James Parkinson: Shaking up neurology in the late eighteenth century

Exeter Neurosciences, Royal Devon and Exeter Hospital

James Parkinson (1755-1824) is well known as the author of the text The Shaking Palsy, published in 1817 as the first known description of paralysis agitans, the condition subsequently named Parkinsonís Disease by Jean-Martin Charcot (1825-1893), the famous Parisian neurologist. Parkinson was one of several doctors who, during the course of the Long Eighteenth Century, promulgated within their localities their experiments in science and medicine. They were polymaths indeed. Parkinson lived during the time of Erasmus Darwin (1731-1802), the physician in Litchfield whose far-reaching views led thinking on evolution and other scientific topics. The cleric William Paley (1743-1805) gathered together ideas prevalent in the scientific community around this time too and Charles Bell (1774-1842) after whom was named a variety of facial palsy, demonstrated the value of good art work in explaining anatomy and pathology. Long in time, the eighteenth century was long in the list of ideas, scientific and philosophical that helped shake up the medicine and science of the (perhaps even longer) nineteenth and twentieth centuries. Lessons from each century should help forge our ideas in the twenty-first.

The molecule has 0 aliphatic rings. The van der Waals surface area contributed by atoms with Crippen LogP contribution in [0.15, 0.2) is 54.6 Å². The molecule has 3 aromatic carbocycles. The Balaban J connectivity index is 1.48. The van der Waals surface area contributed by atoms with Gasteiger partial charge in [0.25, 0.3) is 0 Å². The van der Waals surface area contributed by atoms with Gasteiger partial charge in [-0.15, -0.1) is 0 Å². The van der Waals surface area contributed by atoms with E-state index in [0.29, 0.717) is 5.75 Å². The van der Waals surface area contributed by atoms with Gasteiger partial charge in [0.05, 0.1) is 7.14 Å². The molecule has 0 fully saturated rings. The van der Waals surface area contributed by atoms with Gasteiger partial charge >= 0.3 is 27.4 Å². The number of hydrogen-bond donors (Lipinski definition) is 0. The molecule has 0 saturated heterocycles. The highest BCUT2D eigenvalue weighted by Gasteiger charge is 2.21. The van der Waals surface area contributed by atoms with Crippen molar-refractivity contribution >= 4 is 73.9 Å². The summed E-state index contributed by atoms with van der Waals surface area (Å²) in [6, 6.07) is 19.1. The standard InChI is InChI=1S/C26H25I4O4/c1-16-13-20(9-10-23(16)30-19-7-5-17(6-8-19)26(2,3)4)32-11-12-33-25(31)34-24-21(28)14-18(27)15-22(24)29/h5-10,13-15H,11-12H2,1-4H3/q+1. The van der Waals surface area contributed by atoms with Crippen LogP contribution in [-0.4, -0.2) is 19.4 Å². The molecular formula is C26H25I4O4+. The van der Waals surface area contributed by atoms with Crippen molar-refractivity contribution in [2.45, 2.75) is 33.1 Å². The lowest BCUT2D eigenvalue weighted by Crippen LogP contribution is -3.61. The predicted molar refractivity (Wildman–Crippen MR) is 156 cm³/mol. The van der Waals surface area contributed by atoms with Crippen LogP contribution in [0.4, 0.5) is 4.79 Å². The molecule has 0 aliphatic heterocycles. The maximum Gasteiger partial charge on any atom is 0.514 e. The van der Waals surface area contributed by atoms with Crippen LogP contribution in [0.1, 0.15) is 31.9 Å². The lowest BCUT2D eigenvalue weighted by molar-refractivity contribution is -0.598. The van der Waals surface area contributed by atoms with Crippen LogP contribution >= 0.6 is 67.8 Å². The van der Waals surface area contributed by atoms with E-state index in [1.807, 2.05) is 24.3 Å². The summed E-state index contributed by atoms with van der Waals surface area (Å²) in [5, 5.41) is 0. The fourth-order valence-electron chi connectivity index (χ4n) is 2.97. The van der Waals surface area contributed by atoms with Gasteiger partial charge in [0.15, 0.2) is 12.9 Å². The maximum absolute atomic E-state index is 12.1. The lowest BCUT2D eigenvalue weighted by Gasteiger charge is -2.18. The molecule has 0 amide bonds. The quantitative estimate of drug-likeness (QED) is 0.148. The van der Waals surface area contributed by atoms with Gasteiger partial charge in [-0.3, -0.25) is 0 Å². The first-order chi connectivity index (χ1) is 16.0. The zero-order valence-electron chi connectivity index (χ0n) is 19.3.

18th Century Neuroscience Symposium -- Function in the "Long" 18th Century: The Transition from Medieval Cell Doctrine to Cortical Localization Doctrine
Saturday, 26 June 2004, 9:00 am - 6:30 pm

Ninth Annual Meeting of the International Society for the History of the Neurosciences (ISHN)

Montreal, Quebec, Canada